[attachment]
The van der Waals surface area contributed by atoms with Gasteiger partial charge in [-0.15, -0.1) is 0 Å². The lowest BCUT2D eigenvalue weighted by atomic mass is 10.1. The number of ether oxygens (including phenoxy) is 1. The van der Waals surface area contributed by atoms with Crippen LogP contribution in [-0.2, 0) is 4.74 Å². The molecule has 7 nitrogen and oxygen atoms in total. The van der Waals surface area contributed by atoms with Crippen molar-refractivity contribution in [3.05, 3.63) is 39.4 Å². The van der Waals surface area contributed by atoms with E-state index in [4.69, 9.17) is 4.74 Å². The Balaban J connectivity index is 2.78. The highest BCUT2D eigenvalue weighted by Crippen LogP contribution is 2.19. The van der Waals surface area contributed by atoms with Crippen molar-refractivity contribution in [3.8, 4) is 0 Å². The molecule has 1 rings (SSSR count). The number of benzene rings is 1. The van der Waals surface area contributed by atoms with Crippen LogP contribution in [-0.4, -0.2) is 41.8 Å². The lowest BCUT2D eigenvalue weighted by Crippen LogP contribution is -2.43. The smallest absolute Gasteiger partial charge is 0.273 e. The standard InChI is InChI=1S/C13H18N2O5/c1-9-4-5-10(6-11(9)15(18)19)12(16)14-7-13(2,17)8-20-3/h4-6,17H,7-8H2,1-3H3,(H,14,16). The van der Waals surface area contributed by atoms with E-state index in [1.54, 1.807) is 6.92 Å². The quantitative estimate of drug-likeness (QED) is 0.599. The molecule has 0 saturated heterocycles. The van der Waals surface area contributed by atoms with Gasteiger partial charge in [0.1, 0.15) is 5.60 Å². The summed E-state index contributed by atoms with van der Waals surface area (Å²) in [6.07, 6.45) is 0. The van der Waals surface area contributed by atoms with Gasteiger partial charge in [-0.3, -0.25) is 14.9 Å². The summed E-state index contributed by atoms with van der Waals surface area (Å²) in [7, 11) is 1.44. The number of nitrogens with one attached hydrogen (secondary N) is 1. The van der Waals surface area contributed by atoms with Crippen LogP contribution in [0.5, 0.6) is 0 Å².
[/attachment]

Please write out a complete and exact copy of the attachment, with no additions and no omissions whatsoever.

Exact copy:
The van der Waals surface area contributed by atoms with Gasteiger partial charge in [-0.15, -0.1) is 0 Å². The lowest BCUT2D eigenvalue weighted by atomic mass is 10.1. The number of ether oxygens (including phenoxy) is 1. The van der Waals surface area contributed by atoms with Crippen LogP contribution in [-0.2, 0) is 4.74 Å². The molecule has 7 nitrogen and oxygen atoms in total. The van der Waals surface area contributed by atoms with Crippen molar-refractivity contribution in [3.05, 3.63) is 39.4 Å². The van der Waals surface area contributed by atoms with E-state index in [4.69, 9.17) is 4.74 Å². The Balaban J connectivity index is 2.78. The highest BCUT2D eigenvalue weighted by Crippen LogP contribution is 2.19. The van der Waals surface area contributed by atoms with Crippen molar-refractivity contribution in [3.8, 4) is 0 Å². The molecule has 1 rings (SSSR count). The number of benzene rings is 1. The van der Waals surface area contributed by atoms with Crippen LogP contribution in [-0.4, -0.2) is 41.8 Å². The lowest BCUT2D eigenvalue weighted by Crippen LogP contribution is -2.43. The smallest absolute Gasteiger partial charge is 0.273 e. The standard InChI is InChI=1S/C13H18N2O5/c1-9-4-5-10(6-11(9)15(18)19)12(16)14-7-13(2,17)8-20-3/h4-6,17H,7-8H2,1-3H3,(H,14,16). The van der Waals surface area contributed by atoms with E-state index in [1.54, 1.807) is 6.92 Å². The quantitative estimate of drug-likeness (QED) is 0.599. The molecule has 0 saturated heterocycles. The van der Waals surface area contributed by atoms with Gasteiger partial charge in [0.1, 0.15) is 5.60 Å². The summed E-state index contributed by atoms with van der Waals surface area (Å²) in [6.07, 6.45) is 0. The van der Waals surface area contributed by atoms with Gasteiger partial charge in [-0.3, -0.25) is 14.9 Å². The summed E-state index contributed by atoms with van der Waals surface area (Å²) in [7, 11) is 1.44. The number of nitrogens with one attached hydrogen (secondary N) is 1. The van der Waals surface area contributed by atoms with Crippen LogP contribution in [0.5, 0.6) is 0 Å².